Lysley Tenorio had never given a thought to pursuing a career in writing. Heck, he’d never even met a professional writer.
But all that changed after he took a class on the history of the short story, taught by writer Bharati Mukherjee, during his senior year at UC Berkeley. His eyes were opened to the possibility of telling meaningful stories about people like him – immigrants – by writing. “Reading her books about immigration really spoke to me on so many different levels,” Tenorio said. “And I thought ‘I want to give this a try – this seems like worthy pursuit.'”
After graduating from UC Berkeley with a bachelor’s degree in English, Tenorio earned a master’s in fine arts in creative writing from the University of Oregon and started writing.
Today Tenorio is an award-winning author, and his book Monstress – a collection of short stories set amongst the Filipino-American communities of California and the Philippines – is a core text in Identity in Literature, a new senior English course taught by Sarah Tunik.
Watch more videos and subscribe to our YouTube channel » He received a warm welcome when he visited O’Dowd last week, meeting with students during an MP session held in the theater. He talked about his career path, read a passage from one of the short stories in his book, and engaged in a lively Q&A session with students, many of whom were quite familiar with his work.
Tenorio said he was inspired to write Monstress because growing up he didn’t see a lot of Filipino characters or experiences in books, movies or TV shows. “So when I saw a Filipino character in the book ‘The Middle Man’ by Bharati Mukherjee that meant a lot to me,” he said. “And I thought I want to be a part of that conversation.”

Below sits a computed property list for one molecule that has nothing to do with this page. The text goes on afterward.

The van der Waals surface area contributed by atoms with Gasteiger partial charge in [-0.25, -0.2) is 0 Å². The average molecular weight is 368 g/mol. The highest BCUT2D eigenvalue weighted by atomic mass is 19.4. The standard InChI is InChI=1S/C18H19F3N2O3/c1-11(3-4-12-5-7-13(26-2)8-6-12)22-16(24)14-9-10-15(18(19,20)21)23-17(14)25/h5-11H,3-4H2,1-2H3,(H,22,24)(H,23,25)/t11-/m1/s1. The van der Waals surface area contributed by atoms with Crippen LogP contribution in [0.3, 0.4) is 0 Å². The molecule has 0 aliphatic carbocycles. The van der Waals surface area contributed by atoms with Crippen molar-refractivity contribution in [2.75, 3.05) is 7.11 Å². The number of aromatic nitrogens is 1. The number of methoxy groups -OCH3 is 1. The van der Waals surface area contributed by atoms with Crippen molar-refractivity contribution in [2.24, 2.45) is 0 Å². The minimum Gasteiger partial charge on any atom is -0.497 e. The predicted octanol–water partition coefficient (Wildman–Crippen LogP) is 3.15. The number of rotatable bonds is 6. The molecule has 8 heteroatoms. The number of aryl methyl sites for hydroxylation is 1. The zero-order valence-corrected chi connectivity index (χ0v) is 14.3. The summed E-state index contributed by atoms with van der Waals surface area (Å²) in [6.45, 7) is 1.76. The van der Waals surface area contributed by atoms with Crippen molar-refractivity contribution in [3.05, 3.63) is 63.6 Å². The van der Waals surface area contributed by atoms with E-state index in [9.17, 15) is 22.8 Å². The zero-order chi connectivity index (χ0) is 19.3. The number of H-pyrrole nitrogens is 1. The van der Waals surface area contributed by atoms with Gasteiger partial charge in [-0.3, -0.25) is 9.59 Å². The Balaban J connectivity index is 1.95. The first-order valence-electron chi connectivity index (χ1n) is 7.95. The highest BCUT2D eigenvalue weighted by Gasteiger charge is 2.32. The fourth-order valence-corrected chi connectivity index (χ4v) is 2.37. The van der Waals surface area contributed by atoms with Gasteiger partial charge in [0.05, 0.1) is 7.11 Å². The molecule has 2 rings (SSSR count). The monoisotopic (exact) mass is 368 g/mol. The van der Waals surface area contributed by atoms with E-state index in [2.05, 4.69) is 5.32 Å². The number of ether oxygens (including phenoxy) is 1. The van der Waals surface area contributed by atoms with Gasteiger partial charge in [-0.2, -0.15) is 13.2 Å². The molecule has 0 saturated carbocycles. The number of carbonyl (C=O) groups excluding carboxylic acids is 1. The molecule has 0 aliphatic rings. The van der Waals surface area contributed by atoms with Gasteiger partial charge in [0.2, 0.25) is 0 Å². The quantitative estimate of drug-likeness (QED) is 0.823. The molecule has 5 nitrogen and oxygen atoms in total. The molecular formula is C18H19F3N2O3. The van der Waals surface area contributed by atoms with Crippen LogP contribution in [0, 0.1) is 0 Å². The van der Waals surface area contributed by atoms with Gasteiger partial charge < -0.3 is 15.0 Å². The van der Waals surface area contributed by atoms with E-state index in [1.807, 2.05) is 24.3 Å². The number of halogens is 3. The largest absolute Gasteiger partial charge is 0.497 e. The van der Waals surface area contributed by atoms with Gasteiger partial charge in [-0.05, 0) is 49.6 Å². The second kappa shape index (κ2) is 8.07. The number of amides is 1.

Students were curious about why his stories typically have open endings. “As a writer, you want your reader to keep wondering about your story even after the last word,” he said. “If everyone interprets the ending the exact same way, I actually think I failed.”
Maya Jenkins ’18 said she thoroughly enjoyed the collection of stories in Monstress. “I felt a really great connection to the book because the stories felt real. I read the book for class, but I kept going back to it to read it again,” she said.
Tunik was thrilled that students had the opportunity to meet Tenorio and get a sense of his passion for writing.
“When we read the book for class, they loved talking about the weird, surprising, upsetting, heart-wrenching, funny, and loving moments in each story,” she said. “Some of the kids are good readers and some struggle with reading, but they all read this book and gave it sophisticated thought.”
A Whiting Writer’s Award winner and a former Stegner Fellow at Stanford University, Tenorio has received fellowships from the University of Wisconsin, Phillips Exeter Academy, Yaddo, The MacDowell Colony, and the National Endowment for the Arts. He is currently a professor at Saint Mary’s College of California, teaching English and creative writing, and is working on a novel about scam artists.
Two of the stories from Monstress were produced and staged at ACT, and another was turned into a musical.